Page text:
FIG. 6 is a cross-sectional view of the terminated cable of FIG. 3 taken along the line 66 of FIG. 1.

DETAILED DESCRIPTION OF EMBODIMENTS OF THE INVENTION

The present invention now will be described more fully hereinafter with reference to the accompanying drawings, in which illustrative embodiments of the invention are shown. In the drawings, the relative sizes of regions or features may be exaggerated for clarity. This invention may, however, be embodied in many different forms and should not be construed as limited to the embodiments set forth herein; rather, these embodiments are provided so that this disclosure will be thorough and complete, and will fully convey the scope of the invention to those skilled in the art.

It will be understood that when an element is referred to as being “coupled” or “connected” to another element, it can be directly coupled or connected to the other element or intervening elements may also be present. In contrast, when an element is referred to as being “directly coupled” or “directly connected” to another element, there are no intervening elements present. Like numbers refer to like elements throughout. As used herein the term “and/or” includes any and all combinations of one or more of the associated listed items.

In addition, spatially relative terms, such as “under”, “below”, “lower”, “over”, “upper” and the like, may be used herein for ease of description to describe one element or feature's relationship to another element(s) or feature(s) as illustrated in the figures. It will be understood that the spatially relative terms are intended to encompass different orientations of the device in use or operation in addition to the orientation depicted in the figures. For example, if the device in the figures is turned over, elements described as “under” or “beneath” other elements or features would then be oriented “over” the other elements or features. Thus, the exemplary term “under” can encompass both an orientation of over and under. The device may be otherwise oriented (rotated 90 degrees or at other orientations) and the spatially relative descriptors used herein interpreted accordingly.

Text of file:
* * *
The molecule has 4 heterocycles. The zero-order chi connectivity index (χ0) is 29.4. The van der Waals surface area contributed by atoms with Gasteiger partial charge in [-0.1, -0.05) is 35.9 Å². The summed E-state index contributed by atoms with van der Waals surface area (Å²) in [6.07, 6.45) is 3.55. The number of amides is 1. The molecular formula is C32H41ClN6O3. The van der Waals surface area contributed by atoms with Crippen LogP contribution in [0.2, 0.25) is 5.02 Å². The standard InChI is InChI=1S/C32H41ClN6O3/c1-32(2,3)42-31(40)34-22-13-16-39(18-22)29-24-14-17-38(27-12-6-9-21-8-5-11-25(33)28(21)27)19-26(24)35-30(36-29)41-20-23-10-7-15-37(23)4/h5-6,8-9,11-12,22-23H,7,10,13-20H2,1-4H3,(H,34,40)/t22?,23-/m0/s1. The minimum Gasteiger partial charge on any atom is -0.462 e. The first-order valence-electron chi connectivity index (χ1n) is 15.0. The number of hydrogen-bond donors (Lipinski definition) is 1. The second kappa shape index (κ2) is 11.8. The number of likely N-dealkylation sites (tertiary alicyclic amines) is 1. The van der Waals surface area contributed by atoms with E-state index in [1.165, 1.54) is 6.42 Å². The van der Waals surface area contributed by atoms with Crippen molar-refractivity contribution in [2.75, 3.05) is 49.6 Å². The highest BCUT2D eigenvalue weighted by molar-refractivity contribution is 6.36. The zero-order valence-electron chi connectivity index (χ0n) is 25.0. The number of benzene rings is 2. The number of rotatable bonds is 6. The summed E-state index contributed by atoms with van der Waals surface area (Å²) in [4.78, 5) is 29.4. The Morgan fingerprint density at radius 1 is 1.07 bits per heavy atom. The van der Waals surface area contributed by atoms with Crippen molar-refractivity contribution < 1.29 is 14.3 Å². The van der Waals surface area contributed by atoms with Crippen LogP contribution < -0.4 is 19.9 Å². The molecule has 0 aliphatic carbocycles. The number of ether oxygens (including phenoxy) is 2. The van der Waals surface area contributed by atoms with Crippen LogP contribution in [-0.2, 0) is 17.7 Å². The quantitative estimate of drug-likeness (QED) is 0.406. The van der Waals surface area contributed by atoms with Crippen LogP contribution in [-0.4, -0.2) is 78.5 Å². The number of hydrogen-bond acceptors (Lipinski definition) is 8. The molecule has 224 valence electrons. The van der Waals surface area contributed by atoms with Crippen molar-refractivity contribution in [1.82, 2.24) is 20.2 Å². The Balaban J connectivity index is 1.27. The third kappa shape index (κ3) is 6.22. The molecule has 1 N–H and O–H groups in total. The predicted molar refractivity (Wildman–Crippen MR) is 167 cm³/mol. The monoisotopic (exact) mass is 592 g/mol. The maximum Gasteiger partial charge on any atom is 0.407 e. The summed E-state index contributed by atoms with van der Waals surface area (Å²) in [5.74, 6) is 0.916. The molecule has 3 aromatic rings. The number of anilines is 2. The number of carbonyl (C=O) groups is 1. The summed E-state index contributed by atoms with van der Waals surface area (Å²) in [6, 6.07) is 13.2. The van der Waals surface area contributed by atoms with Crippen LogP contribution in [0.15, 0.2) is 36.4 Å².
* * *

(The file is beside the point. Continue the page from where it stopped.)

Well-known functions or constructions may not be described in detail for brevity and/or clarity.

The terminology used herein is for the purpose of describing particular embodiments only and is not intended to be limiting of the invention. As used herein, the singular forms “a”, “an” and “the” are intended to include the plural forms as well, unless the context clearly indicates otherwise. It will be further understood that the terms “comprises” and/or “comprising,” when used in this specification, specify the presence of stated features, integers, steps, operations, elements, and/or components, but do not preclude the presence or addition of one or more other features, integers, steps, operations, elements, components, and/or groups thereof.

Unless otherwise defined, all terms (including technical and scientific terms) used herein have the same meaning as commonly understood by one of ordinary skill in the art to which this invention belongs. It will be further understood that terms, such as those defined in commonly used dictionaries, should be interpreted as having a meaning that is consistent with their meaning in the context of the relevant art and will not be interpreted in an idealized or overly formal sense unless expressly so defined herein.

As used herein, the term “drain wire” means an uninsulated wire in a cable that is in contact with a shield of the cable, such as a metal foil or braided tube, throughout a major portion of its length.